Being able to talk with agents hear about what they are doing, what they are experimenting with, what their successes have been, and what’s not working well for them, helps me better understand what’s actually working and what’s not.
Another discipline is reading. I read a lot — well perhaps more accurately I scan a lot — from all sorts of different sources including email newsletters, magazines, website articles, books, and just about anything else that I can find that will help me better understand emerging technology tools, processes, and ideas. I have gotten pretty good at being able to pick out important information within an article and help others understand the implications to their insurance business.
Duke Revard: You seem to be every where. Speaking everywhere. Posting great content everywhere. How do you manage to do all that you do?
Steve Anderson: This is actually a question I get quite often. Perhaps the best answer is that I continue to cultivate a discipline of productivity. I work hard at maximizing my time. For example, I generally don’t open my email until late morning. The first couple hours of the day are blocked on my calendar so I can concentrate on working on the most important project for me to complete that day.
Being asked to write a column in Rough Notes Magazine taught me the importance of being able to put thoughts and ideas into written form. There is no better marketing activity than writing articles that are of interest to your target audience. In my case that target audience is the insurance industry.
Duke Revard: When you’re not selling insurance, how do you keep yourself busy?
Steve Anderson: My hobby is cooking. And, it is a hobby my wife completely supports! Actually, both Karen and I have enjoyed entertaining for quite some time. Over the years I’ve continue to develop my cooking skills. And, I always bring technology even into the kitchen.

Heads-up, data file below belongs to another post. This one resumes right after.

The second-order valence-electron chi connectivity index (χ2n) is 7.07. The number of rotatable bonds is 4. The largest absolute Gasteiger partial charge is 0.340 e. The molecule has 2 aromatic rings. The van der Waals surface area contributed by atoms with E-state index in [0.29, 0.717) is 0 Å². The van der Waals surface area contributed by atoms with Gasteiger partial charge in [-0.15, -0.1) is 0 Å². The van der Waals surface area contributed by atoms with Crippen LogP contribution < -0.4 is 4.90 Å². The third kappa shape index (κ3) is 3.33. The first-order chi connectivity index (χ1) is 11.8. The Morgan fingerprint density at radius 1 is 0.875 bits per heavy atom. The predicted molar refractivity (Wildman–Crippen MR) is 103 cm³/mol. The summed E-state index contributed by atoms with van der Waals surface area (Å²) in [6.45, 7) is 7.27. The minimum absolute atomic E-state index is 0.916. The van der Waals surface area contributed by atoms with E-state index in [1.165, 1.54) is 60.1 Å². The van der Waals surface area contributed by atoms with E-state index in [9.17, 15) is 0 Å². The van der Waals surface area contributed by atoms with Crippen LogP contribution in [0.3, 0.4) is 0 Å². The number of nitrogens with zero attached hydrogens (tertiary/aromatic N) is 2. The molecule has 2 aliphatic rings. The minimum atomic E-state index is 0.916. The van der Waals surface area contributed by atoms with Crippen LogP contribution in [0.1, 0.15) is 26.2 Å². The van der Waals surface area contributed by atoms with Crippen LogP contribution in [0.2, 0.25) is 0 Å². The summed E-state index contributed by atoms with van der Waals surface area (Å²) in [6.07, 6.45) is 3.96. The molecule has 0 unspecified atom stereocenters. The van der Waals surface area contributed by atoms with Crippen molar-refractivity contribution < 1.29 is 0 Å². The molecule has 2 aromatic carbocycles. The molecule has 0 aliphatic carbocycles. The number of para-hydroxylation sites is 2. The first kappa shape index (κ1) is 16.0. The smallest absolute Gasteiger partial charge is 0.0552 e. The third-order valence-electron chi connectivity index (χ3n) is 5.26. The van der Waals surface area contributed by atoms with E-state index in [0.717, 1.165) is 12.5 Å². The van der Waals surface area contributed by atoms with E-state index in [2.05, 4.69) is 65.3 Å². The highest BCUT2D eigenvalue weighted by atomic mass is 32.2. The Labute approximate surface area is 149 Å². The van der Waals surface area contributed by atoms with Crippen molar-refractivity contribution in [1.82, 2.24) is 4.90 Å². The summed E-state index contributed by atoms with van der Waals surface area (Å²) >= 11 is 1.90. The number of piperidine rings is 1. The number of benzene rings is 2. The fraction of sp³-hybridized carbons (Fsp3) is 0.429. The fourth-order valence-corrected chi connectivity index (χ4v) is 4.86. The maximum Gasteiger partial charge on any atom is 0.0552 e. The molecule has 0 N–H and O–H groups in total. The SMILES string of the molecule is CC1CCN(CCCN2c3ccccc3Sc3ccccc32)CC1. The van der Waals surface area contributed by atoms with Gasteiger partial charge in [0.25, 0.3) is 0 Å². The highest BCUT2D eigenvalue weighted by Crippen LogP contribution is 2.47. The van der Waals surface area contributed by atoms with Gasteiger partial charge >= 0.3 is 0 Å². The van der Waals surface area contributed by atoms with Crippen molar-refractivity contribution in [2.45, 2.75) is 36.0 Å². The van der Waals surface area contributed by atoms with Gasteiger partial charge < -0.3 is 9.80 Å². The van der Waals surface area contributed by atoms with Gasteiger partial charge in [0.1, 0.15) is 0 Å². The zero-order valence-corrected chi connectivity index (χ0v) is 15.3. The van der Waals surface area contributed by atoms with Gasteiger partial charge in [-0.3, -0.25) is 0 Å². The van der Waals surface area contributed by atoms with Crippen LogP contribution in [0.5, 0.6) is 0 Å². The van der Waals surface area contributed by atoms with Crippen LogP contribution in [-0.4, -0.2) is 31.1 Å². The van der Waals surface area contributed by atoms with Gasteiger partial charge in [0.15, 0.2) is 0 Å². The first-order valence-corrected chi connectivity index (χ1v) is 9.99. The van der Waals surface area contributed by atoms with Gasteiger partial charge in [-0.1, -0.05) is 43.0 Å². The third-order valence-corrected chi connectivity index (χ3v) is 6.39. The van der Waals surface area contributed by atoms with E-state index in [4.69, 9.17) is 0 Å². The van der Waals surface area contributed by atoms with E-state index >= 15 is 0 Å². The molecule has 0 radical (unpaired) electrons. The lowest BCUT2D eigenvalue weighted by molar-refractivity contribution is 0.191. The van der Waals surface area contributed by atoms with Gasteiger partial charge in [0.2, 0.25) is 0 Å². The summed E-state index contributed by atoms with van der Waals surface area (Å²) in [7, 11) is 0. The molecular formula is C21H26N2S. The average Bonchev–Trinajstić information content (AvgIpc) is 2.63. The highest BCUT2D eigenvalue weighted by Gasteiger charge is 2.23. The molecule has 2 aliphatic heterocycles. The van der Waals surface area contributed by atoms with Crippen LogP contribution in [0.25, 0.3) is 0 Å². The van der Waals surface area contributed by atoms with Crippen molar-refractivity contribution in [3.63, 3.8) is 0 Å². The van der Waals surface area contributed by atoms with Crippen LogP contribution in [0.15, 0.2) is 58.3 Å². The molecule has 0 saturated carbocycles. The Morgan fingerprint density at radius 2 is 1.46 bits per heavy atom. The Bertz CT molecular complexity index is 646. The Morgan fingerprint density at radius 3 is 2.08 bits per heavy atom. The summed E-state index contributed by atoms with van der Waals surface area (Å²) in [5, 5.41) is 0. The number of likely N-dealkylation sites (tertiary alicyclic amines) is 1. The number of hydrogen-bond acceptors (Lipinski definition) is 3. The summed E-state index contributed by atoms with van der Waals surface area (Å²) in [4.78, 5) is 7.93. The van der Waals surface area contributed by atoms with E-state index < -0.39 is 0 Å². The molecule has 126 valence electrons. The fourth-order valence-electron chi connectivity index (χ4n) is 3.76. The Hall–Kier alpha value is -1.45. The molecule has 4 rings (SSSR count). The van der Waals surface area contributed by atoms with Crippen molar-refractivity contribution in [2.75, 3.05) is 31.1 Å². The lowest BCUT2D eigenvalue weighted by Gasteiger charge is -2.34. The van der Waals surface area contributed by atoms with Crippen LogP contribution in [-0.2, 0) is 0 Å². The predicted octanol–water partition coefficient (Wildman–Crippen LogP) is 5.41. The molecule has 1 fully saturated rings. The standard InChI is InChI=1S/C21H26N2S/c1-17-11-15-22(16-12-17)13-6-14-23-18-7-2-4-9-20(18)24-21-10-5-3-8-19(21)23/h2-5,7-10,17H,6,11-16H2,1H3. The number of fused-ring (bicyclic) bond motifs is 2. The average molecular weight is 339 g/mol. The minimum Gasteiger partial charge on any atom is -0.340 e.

One of my favorite cooking techniques currently is Sous Vide Cooking. This is a technique where you vacuum seal protein — often beef — with some spices and cook it in a temperature controlled water bath for a long period of time. I actually purchased a sous vide cooker – a Nomiku — from a Kickstarter project.
For example, I have cooked a flank steak at 132° for 48 hours. The state comes out as tender as a tenderloin with the flavor of a flank. It’s actually quite good. Read a complete break-down of Steve’s Memorial Day Sous Vide Pork Ribs process here).
I also am just starting to get into road cycling. I have a goal of competing (well, at least finishing) a sprint triathlon next May. This sprint triathlon will be a 200 yard swim, a 10 mile bike ride, and a 2 mile run. I’ll let you know how I do!
Duke Revard: How do you sum up your overall digital marketing philosophy?
Steve Anderson: Key to digital marketing success in the insurance industry is having a balanced approach to marketing activities. Many of the traditional marketing principles continue to apply in the digital space. Yes, there are new platforms and new techniques but the goal is the same — to connect with people and build a relationship so they trust you enough to protect their financial future.
Every insurance salesperson should have their own personal website. [LinkedIn article: HERE]. Insurance agencies should be active on various social platforms. But, they should not rely exclusively on any external platform they don’t own. Your presence on other platforms should always point to the individual’s website, or the agency website.
Check out other Great Content from Steve Anderson
- Make Your Kindle Highlights Useful
- Why Your Agency Needs a CIO: Chief Innovation Officer
- 4 Ways to Help Your Agency Innovate